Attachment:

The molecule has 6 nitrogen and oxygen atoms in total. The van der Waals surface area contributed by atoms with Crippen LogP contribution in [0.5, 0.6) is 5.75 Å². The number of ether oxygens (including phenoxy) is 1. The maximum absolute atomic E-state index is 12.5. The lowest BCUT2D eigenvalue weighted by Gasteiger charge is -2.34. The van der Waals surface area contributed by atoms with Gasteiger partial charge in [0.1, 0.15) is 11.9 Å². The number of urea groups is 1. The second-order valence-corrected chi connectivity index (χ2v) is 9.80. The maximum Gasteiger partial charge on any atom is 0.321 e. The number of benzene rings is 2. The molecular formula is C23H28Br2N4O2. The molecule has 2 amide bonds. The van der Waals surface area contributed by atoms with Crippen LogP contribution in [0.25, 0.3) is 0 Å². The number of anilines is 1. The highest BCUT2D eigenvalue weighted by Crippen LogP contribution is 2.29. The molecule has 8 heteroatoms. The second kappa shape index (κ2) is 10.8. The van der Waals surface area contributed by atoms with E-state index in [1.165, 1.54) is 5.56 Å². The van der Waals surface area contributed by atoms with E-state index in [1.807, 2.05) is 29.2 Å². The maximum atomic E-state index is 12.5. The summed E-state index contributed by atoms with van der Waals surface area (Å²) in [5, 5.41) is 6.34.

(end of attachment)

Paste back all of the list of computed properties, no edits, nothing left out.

The molecule has 6 nitrogen and oxygen atoms in total. The van der Waals surface area contributed by atoms with Crippen LogP contribution in [0.5, 0.6) is 5.75 Å². The number of ether oxygens (including phenoxy) is 1. The maximum absolute atomic E-state index is 12.5. The lowest BCUT2D eigenvalue weighted by Gasteiger charge is -2.34. The van der Waals surface area contributed by atoms with Gasteiger partial charge in [0.1, 0.15) is 11.9 Å². The number of urea groups is 1. The second-order valence-corrected chi connectivity index (χ2v) is 9.80. The maximum Gasteiger partial charge on any atom is 0.321 e. The number of benzene rings is 2. The molecular formula is C23H28Br2N4O2. The molecule has 2 amide bonds. The van der Waals surface area contributed by atoms with Crippen LogP contribution in [0.25, 0.3) is 0 Å². The number of anilines is 1. The highest BCUT2D eigenvalue weighted by Crippen LogP contribution is 2.29. The molecule has 8 heteroatoms. The second kappa shape index (κ2) is 10.8. The van der Waals surface area contributed by atoms with E-state index in [1.165, 1.54) is 5.56 Å². The van der Waals surface area contributed by atoms with E-state index in [1.807, 2.05) is 29.2 Å². The maximum atomic E-state index is 12.5. The summed E-state index contributed by atoms with van der Waals surface area (Å²) in [5, 5.41) is 6.34.